For millennia, we’d never seen anything like film cuts. How do we process them so easily?

Before the emergence and rapid proliferation of film editing at the dawn of the 20th century, humans had never been exposed to anything quite like film cuts: quick flashes of images as people, objects and entire settings changed in an instant. But rather than reacting with confusion to edits, early filmgoers lined up in droves to spend their money at the cinema, turning film – and eventually its close cousin, television – into the century’s defining media. It would seem that our evolutionary history did very little to prepare us for film cuts – so why don’t our brains explode when we watch movies? Adapted from an Aeon essay by the US psychologist and brain scientist Jeffrey M Zacks, this Aeon Video original explores why our visual experience has much more in common with film editing than it appears to at first glance.

Director and Editor: Adam D’ArpinoProducer: Adam D’Arpino, Kellen QuinnWriter: Jeffrey M ZacksNarrator: Karl MillerAnimator: Ermina TakenovaMusic: YACHT, Dave Depper

Support Aeon

‘Your articles are smart, well written, and enriching. This is what intelligentsia is about.’

Dien H, USA, Friend of Aeon

Aeon is a registered charity committed to the spread of knowledge and a cosmopolitan worldview.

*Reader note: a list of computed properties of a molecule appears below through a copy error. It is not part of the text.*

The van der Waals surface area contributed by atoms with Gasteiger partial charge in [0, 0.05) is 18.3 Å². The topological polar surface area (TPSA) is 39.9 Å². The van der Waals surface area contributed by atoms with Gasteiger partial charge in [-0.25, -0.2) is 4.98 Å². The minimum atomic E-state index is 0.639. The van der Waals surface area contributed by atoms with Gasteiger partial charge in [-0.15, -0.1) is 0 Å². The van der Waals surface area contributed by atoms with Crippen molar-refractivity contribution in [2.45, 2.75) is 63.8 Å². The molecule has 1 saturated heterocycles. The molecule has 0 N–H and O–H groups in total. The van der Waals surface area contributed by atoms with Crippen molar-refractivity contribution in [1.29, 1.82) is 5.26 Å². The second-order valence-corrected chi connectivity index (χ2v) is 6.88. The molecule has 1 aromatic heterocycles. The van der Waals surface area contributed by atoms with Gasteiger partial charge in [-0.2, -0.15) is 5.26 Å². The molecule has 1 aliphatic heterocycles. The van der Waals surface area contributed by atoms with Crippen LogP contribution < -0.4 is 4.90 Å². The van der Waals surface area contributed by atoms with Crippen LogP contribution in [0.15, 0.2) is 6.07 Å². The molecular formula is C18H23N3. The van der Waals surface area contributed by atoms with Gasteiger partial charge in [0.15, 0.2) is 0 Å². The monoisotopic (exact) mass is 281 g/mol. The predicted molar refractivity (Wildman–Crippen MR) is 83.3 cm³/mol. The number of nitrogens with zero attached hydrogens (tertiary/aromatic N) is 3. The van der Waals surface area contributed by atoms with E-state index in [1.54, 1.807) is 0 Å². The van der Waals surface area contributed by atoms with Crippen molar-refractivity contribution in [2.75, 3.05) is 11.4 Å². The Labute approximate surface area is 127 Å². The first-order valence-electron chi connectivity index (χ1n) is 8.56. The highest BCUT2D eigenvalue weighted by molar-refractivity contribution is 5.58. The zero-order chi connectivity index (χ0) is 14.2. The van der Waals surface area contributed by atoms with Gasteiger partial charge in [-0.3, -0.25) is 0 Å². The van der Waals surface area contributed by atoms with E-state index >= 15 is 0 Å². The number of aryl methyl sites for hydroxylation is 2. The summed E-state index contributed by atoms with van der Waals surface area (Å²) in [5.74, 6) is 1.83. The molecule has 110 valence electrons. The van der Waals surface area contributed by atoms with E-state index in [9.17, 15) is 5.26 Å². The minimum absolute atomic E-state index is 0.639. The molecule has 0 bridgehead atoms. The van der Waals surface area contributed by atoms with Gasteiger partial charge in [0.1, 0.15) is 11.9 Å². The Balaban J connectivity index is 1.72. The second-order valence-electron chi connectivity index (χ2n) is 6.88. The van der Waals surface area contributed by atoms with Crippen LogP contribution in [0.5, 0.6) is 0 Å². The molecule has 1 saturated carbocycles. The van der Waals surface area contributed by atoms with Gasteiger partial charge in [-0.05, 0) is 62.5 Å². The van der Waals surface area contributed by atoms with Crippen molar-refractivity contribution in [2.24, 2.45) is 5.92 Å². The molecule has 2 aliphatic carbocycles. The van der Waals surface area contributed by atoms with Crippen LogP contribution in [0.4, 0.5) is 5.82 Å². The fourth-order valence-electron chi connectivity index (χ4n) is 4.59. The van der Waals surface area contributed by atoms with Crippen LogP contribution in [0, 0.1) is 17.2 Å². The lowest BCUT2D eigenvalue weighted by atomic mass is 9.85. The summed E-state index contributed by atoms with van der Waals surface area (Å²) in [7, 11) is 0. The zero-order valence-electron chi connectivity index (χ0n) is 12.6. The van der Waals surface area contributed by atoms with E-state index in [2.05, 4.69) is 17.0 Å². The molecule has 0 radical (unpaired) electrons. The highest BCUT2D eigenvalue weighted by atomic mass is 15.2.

But we can’t do it without you.

Support Aeon

Essay/Social Psychology

In extremis

As Hannah Arendt argued, there is one common thread which connects individuals drawn to all kinds of extremist ideologies

Nabeelah Jaffer

Idea/Mental Health

To be resilient, face tragedy with humour and flexibility

Steven Southwick Dennis Charney

Video/Social Psychology

Sure, ‘Pizzagate’ is bunk, but does a conspiracy theorist lurk inside all of us?

18 minutes

Essay/Love & Friendship

Love your frenemy

Envy is the dark side of love, but love is the luminous side of envy. Is there a way to harness envy wisely, for growth?

Sara Protasi


Self-restraint goes hand in hand with the good life. Can brain science help us get a grip?

5 minutes

Idea/Illness & Disease

How validating their distorted memories helps people with dementia

Lisa Bortolotti